Looking for something to carry you through those dark days post-Super Bowl? “Soccer” the answer the question your soul beams into the ether each and every weekend from February on into the hottest days of summer.
So where to turn? With an endless number of leagues, knowing where to focus attention can be difficult. Luckily, television is idiot-proof, and high level professional soccer is on offer on a channel you already get and probably watch every day of your life.
ESPN’s deal with the English Premier League makes the important decision for you, because it’s there for the taking nearly every Saturday morning for the vast majority of the year. Not only is England’s top league one of the best in the world, the time differences between Greenwich Mean and those of the US make watching a lazy Saturday morning affair.
It’s sports perfection, perfectly suited to that old, aching cartoon-less void.
It needn’t be complicated. Soon, you might even find yourself latching on to a team (or two, you heathen), but becoming a passionate supporter of Manchester United or Arsenal isn’t necessary to enjoy the product. These are some of the best athletes in the world competing at the sport’s highest level in a league that rivals, and often surpasses, the NFL for pageantry.
There are no playoffs (this is weird, I know – you’ll get over it), and relegation looms large, so every game is massive in a way that a mid-season tilt between the Chiefs and Browns simply cannot be.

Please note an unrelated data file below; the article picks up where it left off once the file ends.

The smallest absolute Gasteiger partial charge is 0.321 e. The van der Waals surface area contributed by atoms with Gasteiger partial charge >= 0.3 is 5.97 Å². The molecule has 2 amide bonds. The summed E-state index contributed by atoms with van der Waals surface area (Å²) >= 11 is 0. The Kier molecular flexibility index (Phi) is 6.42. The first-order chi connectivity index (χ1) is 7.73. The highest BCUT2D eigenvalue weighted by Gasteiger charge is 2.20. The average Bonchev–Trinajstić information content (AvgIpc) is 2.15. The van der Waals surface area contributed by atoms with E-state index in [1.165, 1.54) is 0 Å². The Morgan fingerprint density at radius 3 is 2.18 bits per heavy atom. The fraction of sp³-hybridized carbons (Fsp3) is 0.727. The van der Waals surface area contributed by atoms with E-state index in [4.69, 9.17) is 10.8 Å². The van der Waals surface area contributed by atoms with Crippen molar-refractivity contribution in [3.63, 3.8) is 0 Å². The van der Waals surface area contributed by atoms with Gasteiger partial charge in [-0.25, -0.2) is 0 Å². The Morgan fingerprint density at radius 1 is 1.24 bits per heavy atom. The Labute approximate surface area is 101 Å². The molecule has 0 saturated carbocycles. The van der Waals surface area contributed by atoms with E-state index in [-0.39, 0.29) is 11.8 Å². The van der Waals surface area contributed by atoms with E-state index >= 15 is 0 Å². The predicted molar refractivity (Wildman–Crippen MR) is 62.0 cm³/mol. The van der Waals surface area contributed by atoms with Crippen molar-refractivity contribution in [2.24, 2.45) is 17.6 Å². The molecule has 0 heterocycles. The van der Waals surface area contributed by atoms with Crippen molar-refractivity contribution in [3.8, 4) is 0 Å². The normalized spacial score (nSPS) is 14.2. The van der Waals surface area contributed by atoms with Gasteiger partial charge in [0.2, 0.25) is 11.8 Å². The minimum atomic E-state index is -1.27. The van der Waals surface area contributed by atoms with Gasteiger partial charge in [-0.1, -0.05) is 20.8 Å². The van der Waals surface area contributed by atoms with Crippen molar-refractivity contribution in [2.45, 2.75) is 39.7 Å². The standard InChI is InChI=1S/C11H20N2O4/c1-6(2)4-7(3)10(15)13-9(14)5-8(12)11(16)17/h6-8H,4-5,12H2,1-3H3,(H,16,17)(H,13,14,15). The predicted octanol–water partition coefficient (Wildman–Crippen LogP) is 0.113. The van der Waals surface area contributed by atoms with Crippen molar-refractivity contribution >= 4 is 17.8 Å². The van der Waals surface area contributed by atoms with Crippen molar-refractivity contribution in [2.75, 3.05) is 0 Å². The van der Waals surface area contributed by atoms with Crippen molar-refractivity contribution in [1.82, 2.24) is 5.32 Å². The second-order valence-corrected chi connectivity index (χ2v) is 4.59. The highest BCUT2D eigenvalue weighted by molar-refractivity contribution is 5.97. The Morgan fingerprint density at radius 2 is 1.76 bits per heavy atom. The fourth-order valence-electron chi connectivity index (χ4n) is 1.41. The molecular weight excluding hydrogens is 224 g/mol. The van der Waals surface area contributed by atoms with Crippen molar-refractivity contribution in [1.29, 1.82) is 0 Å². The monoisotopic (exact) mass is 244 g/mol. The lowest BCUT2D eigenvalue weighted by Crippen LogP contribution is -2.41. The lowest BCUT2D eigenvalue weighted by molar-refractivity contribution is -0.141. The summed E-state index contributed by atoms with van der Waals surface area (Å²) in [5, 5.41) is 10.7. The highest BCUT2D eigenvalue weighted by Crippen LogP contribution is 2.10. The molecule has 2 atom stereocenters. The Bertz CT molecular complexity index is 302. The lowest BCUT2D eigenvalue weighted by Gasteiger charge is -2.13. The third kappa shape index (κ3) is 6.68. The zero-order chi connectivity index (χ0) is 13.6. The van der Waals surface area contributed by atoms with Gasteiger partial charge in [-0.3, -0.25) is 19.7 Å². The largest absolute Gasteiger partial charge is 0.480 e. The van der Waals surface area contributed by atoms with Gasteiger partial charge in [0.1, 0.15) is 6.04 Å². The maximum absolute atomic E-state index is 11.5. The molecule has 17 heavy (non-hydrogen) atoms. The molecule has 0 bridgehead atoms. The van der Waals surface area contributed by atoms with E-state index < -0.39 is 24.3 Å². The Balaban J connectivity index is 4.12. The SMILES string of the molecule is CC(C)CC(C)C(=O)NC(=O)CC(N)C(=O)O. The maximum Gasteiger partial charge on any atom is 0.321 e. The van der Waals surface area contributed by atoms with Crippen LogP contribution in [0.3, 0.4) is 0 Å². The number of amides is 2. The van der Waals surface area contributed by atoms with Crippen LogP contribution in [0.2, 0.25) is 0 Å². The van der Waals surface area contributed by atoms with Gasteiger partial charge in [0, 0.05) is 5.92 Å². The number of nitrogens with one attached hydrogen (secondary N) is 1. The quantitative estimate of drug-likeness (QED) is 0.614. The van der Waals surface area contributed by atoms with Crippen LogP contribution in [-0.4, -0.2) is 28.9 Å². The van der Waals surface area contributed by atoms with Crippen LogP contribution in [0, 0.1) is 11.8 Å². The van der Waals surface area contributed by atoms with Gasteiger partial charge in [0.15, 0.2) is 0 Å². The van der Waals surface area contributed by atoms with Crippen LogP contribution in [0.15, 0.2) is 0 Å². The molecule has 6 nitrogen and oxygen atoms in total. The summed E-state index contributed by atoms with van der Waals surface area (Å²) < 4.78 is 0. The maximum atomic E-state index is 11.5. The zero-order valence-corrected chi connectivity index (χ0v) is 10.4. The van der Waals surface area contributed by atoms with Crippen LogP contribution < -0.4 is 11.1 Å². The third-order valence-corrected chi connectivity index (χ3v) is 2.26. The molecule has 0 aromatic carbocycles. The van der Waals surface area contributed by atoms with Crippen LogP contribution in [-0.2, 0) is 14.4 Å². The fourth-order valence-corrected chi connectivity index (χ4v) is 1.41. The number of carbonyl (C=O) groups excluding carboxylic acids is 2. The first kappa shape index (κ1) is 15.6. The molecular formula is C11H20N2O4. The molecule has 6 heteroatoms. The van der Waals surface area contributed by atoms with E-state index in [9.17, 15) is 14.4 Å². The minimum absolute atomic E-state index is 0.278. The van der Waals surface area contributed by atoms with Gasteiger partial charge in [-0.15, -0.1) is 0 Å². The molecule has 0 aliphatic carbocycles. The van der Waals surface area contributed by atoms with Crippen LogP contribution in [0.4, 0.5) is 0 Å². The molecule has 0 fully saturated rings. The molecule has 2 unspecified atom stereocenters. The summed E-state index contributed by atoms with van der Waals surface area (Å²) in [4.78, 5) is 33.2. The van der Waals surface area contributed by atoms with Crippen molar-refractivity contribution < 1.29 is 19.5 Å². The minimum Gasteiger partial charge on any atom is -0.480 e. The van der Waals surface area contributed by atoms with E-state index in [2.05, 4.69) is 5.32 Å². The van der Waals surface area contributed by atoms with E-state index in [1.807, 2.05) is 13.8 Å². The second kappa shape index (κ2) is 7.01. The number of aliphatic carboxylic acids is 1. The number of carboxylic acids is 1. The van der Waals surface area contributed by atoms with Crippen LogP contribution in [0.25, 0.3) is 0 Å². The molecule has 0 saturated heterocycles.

There’s a school of thought that Americans who only pay attention to English soccer are uncultured simpletons (relatively speaking); eventually, you might feel this way too, but as an entry point into the game, the Premier League is too obvious, too accessible and simply too good.
As mentioned, the breadth of soccer is huge, and might one day consume you as you discover and become enraptured with Spanish soccer, or Italian soccer, or German soccer, or any of the myriad alternative competitions that exist to pit teams from different leagues across Europe against each other to crown one overall champion (the biggest, fittingly enough, is called the UEFA Champions League, though not every team that participates is a champion; the final of the Champions League is bigger than the Super Bowl).
There’s an American league, of course, Major League Soccer, which operates under slightly different guidelines. The season runs March to November for one, and there are playoffs, but the league has it’s own charms. If you find yourself looking for something more local and give MLS a chance, you can enter a wonderful zone of soccer fandom that allows for year-round professional soccer enjoyment.
But, one step at a time. First, flip by ESPN or ESPN2 on a Saturday morning and give the English game a chance. It’s no cartoon extravaganza, but as a two-hour, commercial-free stand-in, it’s just about the best we adults could ever ask for.
Jason Davis is a freelance writer who covers soccer and other sports for outlets like The Guardian, ESPNFC, The Score, and others. He lives in Virginia.